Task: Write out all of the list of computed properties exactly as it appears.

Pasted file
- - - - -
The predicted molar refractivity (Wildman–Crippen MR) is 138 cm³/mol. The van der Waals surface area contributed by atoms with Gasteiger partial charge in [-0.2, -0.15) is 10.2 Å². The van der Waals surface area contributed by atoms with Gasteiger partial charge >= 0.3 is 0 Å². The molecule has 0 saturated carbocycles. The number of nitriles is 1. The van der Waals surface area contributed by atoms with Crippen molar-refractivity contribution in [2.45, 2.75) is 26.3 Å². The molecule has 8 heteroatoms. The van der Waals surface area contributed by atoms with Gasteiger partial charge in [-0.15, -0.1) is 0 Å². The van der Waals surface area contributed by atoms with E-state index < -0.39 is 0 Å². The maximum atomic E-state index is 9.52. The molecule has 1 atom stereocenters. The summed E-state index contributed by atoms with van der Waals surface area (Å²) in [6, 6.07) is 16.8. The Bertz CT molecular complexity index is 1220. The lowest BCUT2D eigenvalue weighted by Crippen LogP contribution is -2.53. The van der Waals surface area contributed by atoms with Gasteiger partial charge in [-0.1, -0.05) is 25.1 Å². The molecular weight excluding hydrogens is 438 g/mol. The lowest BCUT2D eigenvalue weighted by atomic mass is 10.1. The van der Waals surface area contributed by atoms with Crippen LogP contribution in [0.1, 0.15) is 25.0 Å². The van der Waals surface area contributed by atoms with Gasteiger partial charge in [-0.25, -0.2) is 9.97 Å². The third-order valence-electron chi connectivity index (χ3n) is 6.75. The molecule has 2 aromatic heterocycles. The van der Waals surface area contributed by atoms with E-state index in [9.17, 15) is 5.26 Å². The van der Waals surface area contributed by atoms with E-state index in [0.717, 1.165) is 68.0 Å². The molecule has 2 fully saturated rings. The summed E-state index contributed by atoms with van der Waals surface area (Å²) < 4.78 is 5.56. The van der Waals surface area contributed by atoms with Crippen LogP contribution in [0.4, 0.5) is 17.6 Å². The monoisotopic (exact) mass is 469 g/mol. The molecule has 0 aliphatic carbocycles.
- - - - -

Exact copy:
The predicted molar refractivity (Wildman–Crippen MR) is 138 cm³/mol. The van der Waals surface area contributed by atoms with Gasteiger partial charge in [-0.2, -0.15) is 10.2 Å². The van der Waals surface area contributed by atoms with Gasteiger partial charge >= 0.3 is 0 Å². The molecule has 0 saturated carbocycles. The number of nitriles is 1. The van der Waals surface area contributed by atoms with Crippen molar-refractivity contribution in [2.45, 2.75) is 26.3 Å². The molecule has 8 heteroatoms. The van der Waals surface area contributed by atoms with Gasteiger partial charge in [-0.15, -0.1) is 0 Å². The van der Waals surface area contributed by atoms with E-state index < -0.39 is 0 Å². The maximum atomic E-state index is 9.52. The molecule has 1 atom stereocenters. The summed E-state index contributed by atoms with van der Waals surface area (Å²) in [6, 6.07) is 16.8. The Bertz CT molecular complexity index is 1220. The lowest BCUT2D eigenvalue weighted by Crippen LogP contribution is -2.53. The van der Waals surface area contributed by atoms with Gasteiger partial charge in [-0.1, -0.05) is 25.1 Å². The molecular weight excluding hydrogens is 438 g/mol. The lowest BCUT2D eigenvalue weighted by atomic mass is 10.1. The van der Waals surface area contributed by atoms with Crippen LogP contribution in [0.1, 0.15) is 25.0 Å². The van der Waals surface area contributed by atoms with Gasteiger partial charge in [-0.25, -0.2) is 9.97 Å². The third-order valence-electron chi connectivity index (χ3n) is 6.75. The molecule has 2 aromatic heterocycles. The van der Waals surface area contributed by atoms with E-state index in [9.17, 15) is 5.26 Å². The van der Waals surface area contributed by atoms with E-state index in [0.717, 1.165) is 68.0 Å². The molecule has 2 fully saturated rings. The summed E-state index contributed by atoms with van der Waals surface area (Å²) < 4.78 is 5.56. The van der Waals surface area contributed by atoms with Crippen LogP contribution in [0.4, 0.5) is 17.6 Å². The monoisotopic (exact) mass is 469 g/mol. The molecule has 0 aliphatic carbocycles.